The camera battery dies as the sunrise paints pastels over the Pacific. This section of Hwy 1, ridden at this hour, is the most beautiful I've ridden.

            However, the hills, with a heavy bike and my out-of-shape knees, make it also the most painful ride of my life.
In 2010, I developed bursitis in my knee, causing shooting pain under the stress of pedaling uphill. It took 3 months to recover. As I fought my way up the Big Sur hills, I struggled physically with the same shooting pains in my knees. I struggled mentally with the idea that I was causing long-term damage to the joints. I feared that I was sentencing myself to a summer of rest and inactivity. It was painful, frustrating, even scary.
After 2 hours and only 20 miles, I near my breaking point. I consider the options: 1) quit and hitch a ride to the nearest train station, or 2) stop at the next available camp and spend the next two days limping to the next town. Either choice leaves us short of our goal. I am very stubborn, and I despise giving up, so instead of changing the plan, I ditch the plans completely.
Let’s just ride until you can’t ride anymore. One hour more. One mile more. One minute more. One more crank of the pedal. When even the smallest of steps becomes too difficult, I again throw out the plan. I curse the pain and something clicks: just do it. It’s no Nike slogan. It is just a realization that physical pain and mental anguish are temporary and beatable. I refuse to quit. Also, Nate is about a mile ahead of me. I can’t quit and leave him pedaling onward unaware of my absence.
Oh, I almost forgot, Nate is also now carrying the tent, my sleeping bag, my pad, my clothes, all of the food, and anything else we can strap to his bike. I can’t let him haul all of my shit up these steep-ass hills and then tell him I can’t do it anymore.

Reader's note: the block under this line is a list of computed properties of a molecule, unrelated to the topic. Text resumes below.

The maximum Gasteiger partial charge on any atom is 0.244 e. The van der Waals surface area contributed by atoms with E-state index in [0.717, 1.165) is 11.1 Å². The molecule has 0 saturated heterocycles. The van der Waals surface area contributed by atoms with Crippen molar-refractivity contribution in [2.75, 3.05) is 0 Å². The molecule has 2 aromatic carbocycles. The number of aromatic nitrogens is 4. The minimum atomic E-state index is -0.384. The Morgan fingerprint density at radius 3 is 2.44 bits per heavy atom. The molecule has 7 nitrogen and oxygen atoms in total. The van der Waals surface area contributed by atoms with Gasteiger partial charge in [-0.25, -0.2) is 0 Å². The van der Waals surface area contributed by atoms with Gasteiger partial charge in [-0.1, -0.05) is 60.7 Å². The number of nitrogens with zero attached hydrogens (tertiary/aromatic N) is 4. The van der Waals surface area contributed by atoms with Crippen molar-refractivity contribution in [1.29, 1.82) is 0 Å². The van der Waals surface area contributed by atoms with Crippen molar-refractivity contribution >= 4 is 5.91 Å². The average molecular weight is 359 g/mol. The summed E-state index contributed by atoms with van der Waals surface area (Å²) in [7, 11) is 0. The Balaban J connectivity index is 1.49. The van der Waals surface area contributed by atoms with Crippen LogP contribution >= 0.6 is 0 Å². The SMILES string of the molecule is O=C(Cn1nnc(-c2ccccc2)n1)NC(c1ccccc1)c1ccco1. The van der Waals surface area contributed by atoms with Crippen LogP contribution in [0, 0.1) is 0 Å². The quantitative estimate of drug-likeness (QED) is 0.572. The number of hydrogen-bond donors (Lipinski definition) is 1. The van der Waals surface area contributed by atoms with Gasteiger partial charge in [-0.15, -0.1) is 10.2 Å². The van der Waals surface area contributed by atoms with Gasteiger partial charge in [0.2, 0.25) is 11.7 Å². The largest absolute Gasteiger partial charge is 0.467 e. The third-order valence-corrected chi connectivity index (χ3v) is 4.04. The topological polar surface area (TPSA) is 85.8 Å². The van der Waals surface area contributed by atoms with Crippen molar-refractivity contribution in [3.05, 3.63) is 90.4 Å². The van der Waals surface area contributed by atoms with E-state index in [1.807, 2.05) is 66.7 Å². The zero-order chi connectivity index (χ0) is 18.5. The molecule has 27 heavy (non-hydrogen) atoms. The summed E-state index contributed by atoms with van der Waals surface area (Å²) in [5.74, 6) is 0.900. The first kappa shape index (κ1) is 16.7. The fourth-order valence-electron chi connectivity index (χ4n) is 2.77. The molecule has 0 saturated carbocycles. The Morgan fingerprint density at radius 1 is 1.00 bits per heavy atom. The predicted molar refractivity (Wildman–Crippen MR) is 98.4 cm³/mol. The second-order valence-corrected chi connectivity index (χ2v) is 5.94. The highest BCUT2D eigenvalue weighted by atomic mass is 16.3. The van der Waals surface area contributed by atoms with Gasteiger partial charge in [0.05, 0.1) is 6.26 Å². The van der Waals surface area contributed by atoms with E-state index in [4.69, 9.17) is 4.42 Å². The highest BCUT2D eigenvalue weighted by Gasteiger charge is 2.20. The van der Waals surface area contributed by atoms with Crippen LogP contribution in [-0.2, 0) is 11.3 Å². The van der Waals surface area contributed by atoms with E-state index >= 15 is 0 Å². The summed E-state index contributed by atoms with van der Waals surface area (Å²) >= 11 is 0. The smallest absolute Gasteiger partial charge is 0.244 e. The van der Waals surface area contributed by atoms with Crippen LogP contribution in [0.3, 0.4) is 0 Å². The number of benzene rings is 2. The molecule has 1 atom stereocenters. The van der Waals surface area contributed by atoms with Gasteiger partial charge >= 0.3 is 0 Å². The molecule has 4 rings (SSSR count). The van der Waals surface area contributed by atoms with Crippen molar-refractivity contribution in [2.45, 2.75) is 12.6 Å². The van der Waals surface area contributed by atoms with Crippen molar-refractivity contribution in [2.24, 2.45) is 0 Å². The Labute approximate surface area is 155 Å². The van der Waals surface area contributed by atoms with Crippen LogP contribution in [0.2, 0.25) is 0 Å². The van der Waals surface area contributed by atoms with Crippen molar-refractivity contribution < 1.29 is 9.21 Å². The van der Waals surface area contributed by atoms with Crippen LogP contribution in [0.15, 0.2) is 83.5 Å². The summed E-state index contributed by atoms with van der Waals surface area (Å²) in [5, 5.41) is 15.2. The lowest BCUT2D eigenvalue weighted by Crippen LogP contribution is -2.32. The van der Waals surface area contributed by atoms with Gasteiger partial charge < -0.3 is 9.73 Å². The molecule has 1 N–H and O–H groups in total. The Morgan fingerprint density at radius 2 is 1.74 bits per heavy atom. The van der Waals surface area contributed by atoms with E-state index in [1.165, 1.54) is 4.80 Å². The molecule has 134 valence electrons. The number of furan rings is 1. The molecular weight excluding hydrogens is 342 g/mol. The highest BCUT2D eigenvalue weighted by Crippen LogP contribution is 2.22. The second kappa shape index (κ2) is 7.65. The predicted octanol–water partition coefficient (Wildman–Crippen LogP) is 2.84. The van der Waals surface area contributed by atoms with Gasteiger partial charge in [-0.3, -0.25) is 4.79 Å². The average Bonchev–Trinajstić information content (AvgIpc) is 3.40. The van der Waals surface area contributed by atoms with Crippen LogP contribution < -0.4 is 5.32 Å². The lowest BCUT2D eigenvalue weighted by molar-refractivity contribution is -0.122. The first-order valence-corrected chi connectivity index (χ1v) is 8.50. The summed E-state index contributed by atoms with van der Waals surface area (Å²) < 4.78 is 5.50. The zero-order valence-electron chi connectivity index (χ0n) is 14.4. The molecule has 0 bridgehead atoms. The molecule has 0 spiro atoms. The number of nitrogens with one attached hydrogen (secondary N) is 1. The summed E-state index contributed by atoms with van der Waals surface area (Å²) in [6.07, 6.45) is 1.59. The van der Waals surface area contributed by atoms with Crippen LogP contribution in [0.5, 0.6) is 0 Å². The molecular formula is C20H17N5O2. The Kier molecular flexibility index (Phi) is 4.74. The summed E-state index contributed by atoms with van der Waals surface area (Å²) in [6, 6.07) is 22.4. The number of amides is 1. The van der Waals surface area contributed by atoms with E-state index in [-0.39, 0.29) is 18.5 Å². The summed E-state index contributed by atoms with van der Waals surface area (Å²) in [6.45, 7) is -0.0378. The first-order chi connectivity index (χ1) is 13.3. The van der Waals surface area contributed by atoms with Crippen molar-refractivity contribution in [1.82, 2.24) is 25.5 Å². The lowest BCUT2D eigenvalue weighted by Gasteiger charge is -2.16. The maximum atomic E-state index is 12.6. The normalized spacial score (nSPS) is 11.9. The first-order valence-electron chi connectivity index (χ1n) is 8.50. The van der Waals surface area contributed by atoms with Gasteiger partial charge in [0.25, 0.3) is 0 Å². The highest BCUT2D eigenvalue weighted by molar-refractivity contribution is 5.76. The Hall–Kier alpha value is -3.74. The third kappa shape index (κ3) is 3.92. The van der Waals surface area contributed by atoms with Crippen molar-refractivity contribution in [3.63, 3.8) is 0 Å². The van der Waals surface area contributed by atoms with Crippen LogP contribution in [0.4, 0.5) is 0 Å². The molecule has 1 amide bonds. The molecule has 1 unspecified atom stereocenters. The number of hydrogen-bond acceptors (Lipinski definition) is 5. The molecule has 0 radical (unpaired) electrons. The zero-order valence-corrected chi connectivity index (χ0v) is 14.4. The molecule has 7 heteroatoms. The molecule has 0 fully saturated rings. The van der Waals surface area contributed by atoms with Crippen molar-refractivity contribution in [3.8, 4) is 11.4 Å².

Ragged Point, 12:00pm.
I manage to drag myself up the last of the Big Sur hills and coast into a lunch break. In nearly 6 hours, we’ve ridden less than 50 miles. Again we discuss the we’re-not-quitting-but-we-need-a-back-up plan.
Can I ride 20 miles more? I’m not sure.
Could we make it another 60 to San Luis Obispo by the next day, to catch a train? I’m afraid to answer.
It’s still 180 to Santa Barbara. We’re barely halfway. We can’t quit yet.
Lunch restores our energy, our mood, our optimism, and our just-do-it attitude.

That is, of course, until the bike itself can’t ride anymore. Finally in a groove, making great pace along the gentler terrain, I hear an unwelcome sound: crack-ping-ping-ping-ping-ping. A spoke on my rear wheel finally gives out under the heavy load. Bike spokes provide tension on the rim of the wheel, distributing weight and holding its shape. When one breaks, the balance is lost and the remaining spokes take disproportionate loads. In practice, this means the wheel is no longer round, or ‘true.’ An un-true wheel wobbles and often rubs on the brakes. In my case, the wheel was so out of balance that it wouldn’t even spin.
We spent 20 minutes fiddling with the wheel, using inadequate tools, to straighten it enough to spin freely.

Another great thing about this ride is the beautiful road-side work benches.

I am impressed with our attitude. Instead of collapsing under another obstacle, we persevere again. Things are rolling so smoothly now that we forget about the back-up plans. We ride another 40 miles without a worry. Only 29 more to SLO.

Nearing SLO, we pass 100 miles on the day, along a winding country road.

After a quick stop for dinner, we press on to Pismo Beach. At mile 115, after sunset, we pass a campground that is unheralded in my guide book. We skip ahead to the next one, a few miles farther south. Upon arriving there, we discover it’s a total dump: 5 motor homes and a pit toilet. Back to the first campground, a few miles north, we discover there are no sites for bicyclists. Grateful to see a park ranger, he suggests an RV park down the road that has ‘limited space for bikers.’ We’ll take it! Another few miles south and we reach a mega RV park, poorly lit, with no instructions for cyclists. At mile 125, after 10 hours of pedaling, we’re too tired to go anywhere else.